The Afro-Canadian Contractors Association (ACCA) has officially launched marking the start of Black History Month and the beginning of a new, nationwide day in the construction industry.
ACCA was founded in September as a nonprofit with the primary goal of increasing the presence of Black-owned contracting companies in the Canadian construction industry. With a focus on the principles of Talent-Respect-Unified-Skilled-Trades (TRUST), ACCA is working to increase the presence of Black-owned construction companies and tradespeople, by creating a steady pool of experienced and trained contractors in the residential and ICI sectors.
According to a press release from ACCA, racial discrimination and a lack of racial equality permeates the industry and as a result, even prior to Black workers reaching the construction site, they face rejection or major hurdles to gain access to Canada’s $453-billion construction industry.
“Black contractors have a longstanding history of contributing to projects across Canada,” said Stephen Callender, ACCA president, “yet, full integration into the industry has only been achieved by a small subset of talented Black-owned construction companies. In keeping with our mandate to multiply the number of Black-led construction projects, we must also ensure Black workers are treated fairly and paid equally.”
The need for this organization is highlighted by a number of disturbing instances last summer of nooses at sites in the Greater Toronto Area (GTA) in the midst of protests sparked by the murder of George Floyd. Despite public statements of positive intent, the industry has a long way to go in terms of equality and diversity, the press release said.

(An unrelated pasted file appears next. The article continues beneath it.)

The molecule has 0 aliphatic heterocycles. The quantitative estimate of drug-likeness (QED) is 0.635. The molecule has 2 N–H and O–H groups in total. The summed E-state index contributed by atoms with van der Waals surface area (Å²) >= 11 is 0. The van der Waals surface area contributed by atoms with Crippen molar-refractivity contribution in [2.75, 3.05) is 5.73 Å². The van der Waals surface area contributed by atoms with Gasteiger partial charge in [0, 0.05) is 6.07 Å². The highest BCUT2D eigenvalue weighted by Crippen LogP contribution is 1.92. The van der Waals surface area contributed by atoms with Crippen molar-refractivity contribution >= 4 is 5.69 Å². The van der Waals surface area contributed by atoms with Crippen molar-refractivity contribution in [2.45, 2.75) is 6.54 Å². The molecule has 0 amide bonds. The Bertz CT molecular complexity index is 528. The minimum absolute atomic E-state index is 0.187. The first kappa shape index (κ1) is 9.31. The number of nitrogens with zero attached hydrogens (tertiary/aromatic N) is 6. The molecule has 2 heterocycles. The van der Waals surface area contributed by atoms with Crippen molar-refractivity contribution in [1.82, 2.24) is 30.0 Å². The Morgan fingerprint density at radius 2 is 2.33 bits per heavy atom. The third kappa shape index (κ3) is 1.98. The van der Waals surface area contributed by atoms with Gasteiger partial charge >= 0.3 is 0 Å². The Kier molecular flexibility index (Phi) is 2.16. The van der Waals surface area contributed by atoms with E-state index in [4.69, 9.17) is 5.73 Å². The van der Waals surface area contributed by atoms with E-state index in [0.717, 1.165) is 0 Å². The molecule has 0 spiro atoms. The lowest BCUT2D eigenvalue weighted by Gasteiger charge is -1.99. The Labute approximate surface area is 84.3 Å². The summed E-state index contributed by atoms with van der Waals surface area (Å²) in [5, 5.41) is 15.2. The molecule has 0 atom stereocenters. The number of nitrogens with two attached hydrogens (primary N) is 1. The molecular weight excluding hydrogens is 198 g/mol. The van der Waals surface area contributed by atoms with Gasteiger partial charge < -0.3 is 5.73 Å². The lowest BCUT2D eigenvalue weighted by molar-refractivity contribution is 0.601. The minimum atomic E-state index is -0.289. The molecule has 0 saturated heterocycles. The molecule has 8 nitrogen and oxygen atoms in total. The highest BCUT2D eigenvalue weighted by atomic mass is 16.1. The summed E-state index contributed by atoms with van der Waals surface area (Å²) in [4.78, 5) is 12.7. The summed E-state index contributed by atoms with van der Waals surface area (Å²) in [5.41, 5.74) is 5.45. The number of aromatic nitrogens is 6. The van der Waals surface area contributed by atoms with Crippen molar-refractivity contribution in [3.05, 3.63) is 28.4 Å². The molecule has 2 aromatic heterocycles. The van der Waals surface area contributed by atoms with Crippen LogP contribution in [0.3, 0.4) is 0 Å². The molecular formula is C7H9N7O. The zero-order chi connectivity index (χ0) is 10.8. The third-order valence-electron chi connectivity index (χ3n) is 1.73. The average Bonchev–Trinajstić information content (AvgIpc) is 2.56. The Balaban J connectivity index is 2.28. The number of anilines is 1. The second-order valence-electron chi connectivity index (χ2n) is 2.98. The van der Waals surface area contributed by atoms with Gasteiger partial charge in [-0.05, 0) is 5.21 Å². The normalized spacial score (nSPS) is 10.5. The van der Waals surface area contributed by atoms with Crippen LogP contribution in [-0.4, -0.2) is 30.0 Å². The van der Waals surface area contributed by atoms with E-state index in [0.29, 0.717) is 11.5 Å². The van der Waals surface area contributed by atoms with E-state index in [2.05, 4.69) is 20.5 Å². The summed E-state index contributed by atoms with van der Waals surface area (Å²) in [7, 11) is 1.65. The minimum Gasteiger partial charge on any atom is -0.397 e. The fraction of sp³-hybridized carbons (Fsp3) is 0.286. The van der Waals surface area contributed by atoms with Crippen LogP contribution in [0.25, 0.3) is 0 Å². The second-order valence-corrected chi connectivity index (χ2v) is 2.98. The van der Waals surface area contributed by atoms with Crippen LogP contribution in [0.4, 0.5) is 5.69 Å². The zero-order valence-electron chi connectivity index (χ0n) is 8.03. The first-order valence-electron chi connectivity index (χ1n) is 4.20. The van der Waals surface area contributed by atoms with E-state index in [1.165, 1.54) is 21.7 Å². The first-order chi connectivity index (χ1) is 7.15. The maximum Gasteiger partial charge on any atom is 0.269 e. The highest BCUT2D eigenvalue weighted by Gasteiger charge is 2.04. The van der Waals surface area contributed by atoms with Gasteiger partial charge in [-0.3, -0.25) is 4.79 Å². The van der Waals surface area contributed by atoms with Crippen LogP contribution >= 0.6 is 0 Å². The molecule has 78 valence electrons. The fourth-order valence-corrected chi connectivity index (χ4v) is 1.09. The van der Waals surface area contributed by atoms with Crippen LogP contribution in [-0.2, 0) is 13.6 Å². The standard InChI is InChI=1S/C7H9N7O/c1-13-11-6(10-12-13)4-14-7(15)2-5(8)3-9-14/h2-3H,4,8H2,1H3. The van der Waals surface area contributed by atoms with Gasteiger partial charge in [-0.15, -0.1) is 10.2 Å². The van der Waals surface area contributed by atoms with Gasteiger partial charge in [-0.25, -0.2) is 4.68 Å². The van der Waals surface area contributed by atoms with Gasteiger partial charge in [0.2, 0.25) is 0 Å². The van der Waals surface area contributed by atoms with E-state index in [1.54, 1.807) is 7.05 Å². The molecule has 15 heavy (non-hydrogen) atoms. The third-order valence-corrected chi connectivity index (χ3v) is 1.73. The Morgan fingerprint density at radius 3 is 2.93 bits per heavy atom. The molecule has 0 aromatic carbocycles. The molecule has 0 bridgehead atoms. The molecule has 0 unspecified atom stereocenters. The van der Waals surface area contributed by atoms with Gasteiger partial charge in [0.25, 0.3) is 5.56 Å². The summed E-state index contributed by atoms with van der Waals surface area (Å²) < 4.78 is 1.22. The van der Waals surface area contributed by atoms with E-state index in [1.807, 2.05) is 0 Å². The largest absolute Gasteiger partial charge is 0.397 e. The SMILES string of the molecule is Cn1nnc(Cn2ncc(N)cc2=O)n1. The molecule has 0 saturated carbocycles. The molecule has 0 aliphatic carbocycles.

“The formation of ACCA is much needed at a time when the Canadian construction industry has no choice but to admit there is a serious problem when it comes to systemic anti-Black racism in addition to the brazen acts of hate that have been targeting Black people in the industry for far longer than what has recently come to light in the news in the past year,” said Richard Whyte, chief estimator-Toronto civil division for EllisDon Corporation. “The formation of a centralized conduit through which the industry can form business relationships with Black-owned construction companies as well as increase representation amongst the trades is an important first step to make meaningful change to this problem.”
Although several organizations and government infrastructure projects are now including social procurement programs, construction companies claim they are unable to fulfil the mandate due to an inability to find accredited or Black union tradespeople to hire. However, there are complex and economic barriers to being a part of a union that leaves Black workers out of lucrative job opportunities.
In facilitating a united voice for the Black construction industry, ACCA will address the racism, unfair hiring process, and inaccessibility to job opportunities by offering a range of professional workshops focused on educating Black contractors and lobbying for change within the unions and industry stakeholders.